Resource Review: Pollinating local economies
From the first paragraph (which kicks off with a pretty scathing look at the incentives used to attract the production of House of Cards to Maryland), Michael H. Shuman’s punchy new book The Local Economy Solution challenges ideas about the form and function of economic development in the United States.
Shuman, who serves as an adjunct instructor at Simon Fraser University in the community economic development program, argues quite passionately against “attract-and-retain” economic development programs focused on drawing businesses to communities with hefty incentives. Instead, he proposes that economic development should be focused on identifying and nurturing cost-effective (ideally self-financing) pollinator enterprises that support strong local entrepreneurial ecosystems. For those in the US or elsewhere who are engaged in business retention and expansion or economic gardening, these ideas are likely familiar.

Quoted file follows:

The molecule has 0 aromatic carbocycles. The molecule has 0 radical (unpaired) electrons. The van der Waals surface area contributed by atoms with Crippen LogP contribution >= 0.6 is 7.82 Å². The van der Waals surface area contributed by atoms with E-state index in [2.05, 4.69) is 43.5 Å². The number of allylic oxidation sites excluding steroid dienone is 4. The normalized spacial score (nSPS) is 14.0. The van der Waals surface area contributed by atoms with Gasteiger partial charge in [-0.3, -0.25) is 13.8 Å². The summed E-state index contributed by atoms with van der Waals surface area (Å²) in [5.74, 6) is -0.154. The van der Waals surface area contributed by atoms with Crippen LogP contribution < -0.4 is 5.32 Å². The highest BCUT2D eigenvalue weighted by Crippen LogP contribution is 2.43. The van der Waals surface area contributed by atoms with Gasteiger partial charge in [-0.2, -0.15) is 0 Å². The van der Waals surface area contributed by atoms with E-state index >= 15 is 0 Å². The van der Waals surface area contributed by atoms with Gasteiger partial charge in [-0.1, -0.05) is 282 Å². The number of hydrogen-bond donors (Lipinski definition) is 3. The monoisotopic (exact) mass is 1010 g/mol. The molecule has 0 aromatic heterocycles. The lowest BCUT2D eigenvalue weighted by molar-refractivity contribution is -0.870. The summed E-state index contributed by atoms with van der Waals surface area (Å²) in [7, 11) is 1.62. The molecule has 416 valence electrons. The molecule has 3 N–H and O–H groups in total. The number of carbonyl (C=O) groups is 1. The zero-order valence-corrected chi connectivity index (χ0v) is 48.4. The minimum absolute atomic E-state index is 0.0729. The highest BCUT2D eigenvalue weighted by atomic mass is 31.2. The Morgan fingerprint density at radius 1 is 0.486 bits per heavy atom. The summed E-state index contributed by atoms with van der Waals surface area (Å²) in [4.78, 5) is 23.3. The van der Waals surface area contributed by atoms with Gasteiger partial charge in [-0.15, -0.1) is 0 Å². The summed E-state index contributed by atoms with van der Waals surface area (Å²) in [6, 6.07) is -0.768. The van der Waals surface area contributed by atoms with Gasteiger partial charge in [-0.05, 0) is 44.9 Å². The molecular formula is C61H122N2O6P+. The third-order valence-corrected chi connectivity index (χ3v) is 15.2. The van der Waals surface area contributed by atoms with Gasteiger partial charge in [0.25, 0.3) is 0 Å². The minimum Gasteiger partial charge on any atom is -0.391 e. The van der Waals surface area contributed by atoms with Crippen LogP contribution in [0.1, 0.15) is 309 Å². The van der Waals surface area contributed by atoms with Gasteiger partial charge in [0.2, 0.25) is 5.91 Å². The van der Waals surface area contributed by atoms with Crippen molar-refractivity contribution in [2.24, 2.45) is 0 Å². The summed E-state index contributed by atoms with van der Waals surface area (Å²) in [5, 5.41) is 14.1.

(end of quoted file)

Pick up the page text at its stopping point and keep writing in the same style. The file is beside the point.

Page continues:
These pollinator enterprises fall into five categories: planning, people, partnerships, purchasing, and purse. By focusing on local businesses, Shuman maintains that economic developers will see greater benefits for their communities (e.g. better jobs and higher employment rates) based on the significant role small and medium enterprises have in the economy and as employers. Each of these pollinator types is explored in detail with multiple examples and case studies from around the world.
In some cases, Shuman’s discussions of the state of American economic development can be oversimplified or too broadly generalized, but his energy and obvious passion for growing local economies will leave readers inspired. For those working in the American context, Shuman’s argument offers a challenging perspective on economic development that may spur some new ideas that will benefit their communities. American, Canadian, and international readers alike will find a wealth of examples, resources, and case studies that make The Local Economy Solution a worthwhile read.